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SARS-CoV-2 seroprevalence among patients with severe mental illness: A cross-sectional study

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Patients with severe mental illness (SMI) i.e. schizophrenia, schizoaffective disorder, and bipolar disorder are at increased risk of severe outcomes if infected with coronavirus disease 2019 (COVID-19). Whether patients with SMI are at increased risk of COVID-19 is, however, sparsely investigated. This important issue must be addressed as the current pandemic could have the potential to increase the existing gap in lifetime mortality between this group of patients and the background population. The objective of this study was to determine whether a diagnosis of schizophrenia, schizoaffective disorder, or bipolar disorder is associated with an increased risk of COVID-19. A cross-sectional study was performed between January 18th and February 25th, 2021. Of 7071 eligible patients with schizophrenia, schizoaffective disorder, or bipolar disorder, 1355 patients from seven psychiatric centres in the Capital Region of Denmark were screened for severe acute respiratory syndrome coronavirus 2 (SARS-CoV-2) antibodies. A total of 1258 unvaccinated patients were included in the analysis. The mean age was 40.5 years (SD 14.6), 54.3% were female. Fifty-nine of the 1258 participants had a positive SARS-CoV-2 antibody test, corresponding to a adjusted seroprevalence of 4.96% (95% CI 3.87-6.35). No significant difference in SARS-CoV-2-risk was found between female and male participants (RR = 1.32; 95% CI 0.79-2.20; p = .290). No significant differences in seroprevalences between schizophrenia and bipolar disease were found (RR = 1.12; 95% CI 0.67-1.87; p = .667). Seroprevalence among 6088 unvaccinated blood donors from the same region and period was 12.24% (95% CI 11.41-13.11). SARS-CoV-2 seroprevalence among included patients with SMI was significantly lower than among blood donors (RR = 0.41; 95% CI 0.31-0.52; p < .001). Differences in seroprevalences remained significant when adjusting for gender and age, except for those aged 60 years or above. The study is registered at ClinicalTrails.gov (NCT04775407). https://clinicaltrials.gov/ct2/show/NCT04775407?term=NCT04775407&draw=2&rank=1.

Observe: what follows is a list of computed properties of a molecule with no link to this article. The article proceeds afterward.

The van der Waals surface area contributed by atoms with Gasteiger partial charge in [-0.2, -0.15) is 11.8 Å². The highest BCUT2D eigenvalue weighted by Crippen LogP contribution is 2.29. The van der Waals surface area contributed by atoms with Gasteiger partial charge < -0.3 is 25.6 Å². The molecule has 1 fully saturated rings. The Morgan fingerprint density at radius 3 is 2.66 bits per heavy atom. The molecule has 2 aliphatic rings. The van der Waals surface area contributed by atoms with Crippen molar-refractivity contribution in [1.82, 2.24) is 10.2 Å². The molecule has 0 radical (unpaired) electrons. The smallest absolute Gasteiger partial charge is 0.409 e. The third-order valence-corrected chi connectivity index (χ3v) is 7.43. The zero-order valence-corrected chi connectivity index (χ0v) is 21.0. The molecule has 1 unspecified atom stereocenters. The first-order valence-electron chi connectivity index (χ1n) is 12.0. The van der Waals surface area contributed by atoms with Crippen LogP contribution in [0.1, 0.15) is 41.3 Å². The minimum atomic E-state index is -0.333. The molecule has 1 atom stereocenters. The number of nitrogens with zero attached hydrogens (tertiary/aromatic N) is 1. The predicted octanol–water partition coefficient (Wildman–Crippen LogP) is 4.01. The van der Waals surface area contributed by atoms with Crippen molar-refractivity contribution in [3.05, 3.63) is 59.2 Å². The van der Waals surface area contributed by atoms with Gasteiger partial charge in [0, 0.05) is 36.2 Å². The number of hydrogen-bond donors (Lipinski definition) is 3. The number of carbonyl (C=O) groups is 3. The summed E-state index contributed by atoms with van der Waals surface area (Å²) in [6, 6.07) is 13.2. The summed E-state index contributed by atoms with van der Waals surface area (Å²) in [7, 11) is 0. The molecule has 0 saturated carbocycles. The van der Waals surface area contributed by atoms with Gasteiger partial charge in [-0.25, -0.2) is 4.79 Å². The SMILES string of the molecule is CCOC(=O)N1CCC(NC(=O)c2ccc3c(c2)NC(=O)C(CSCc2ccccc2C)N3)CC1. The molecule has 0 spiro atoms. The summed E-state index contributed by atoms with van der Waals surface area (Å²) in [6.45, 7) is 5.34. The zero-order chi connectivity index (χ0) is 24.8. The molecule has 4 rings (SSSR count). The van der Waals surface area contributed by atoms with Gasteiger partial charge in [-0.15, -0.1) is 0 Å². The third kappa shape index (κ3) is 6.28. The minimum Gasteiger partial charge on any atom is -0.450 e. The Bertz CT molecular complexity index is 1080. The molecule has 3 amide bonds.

OriginalsprogEngelsk
Artikelnummere0264325
TidsskriftPLoS One
Vol/bind17
Udgave nummer3
Sider (fra-til)1-13
Antal sider13
ISSN1932-6203
DOI
StatusUdgivet - mar. 2022

ID: 75484297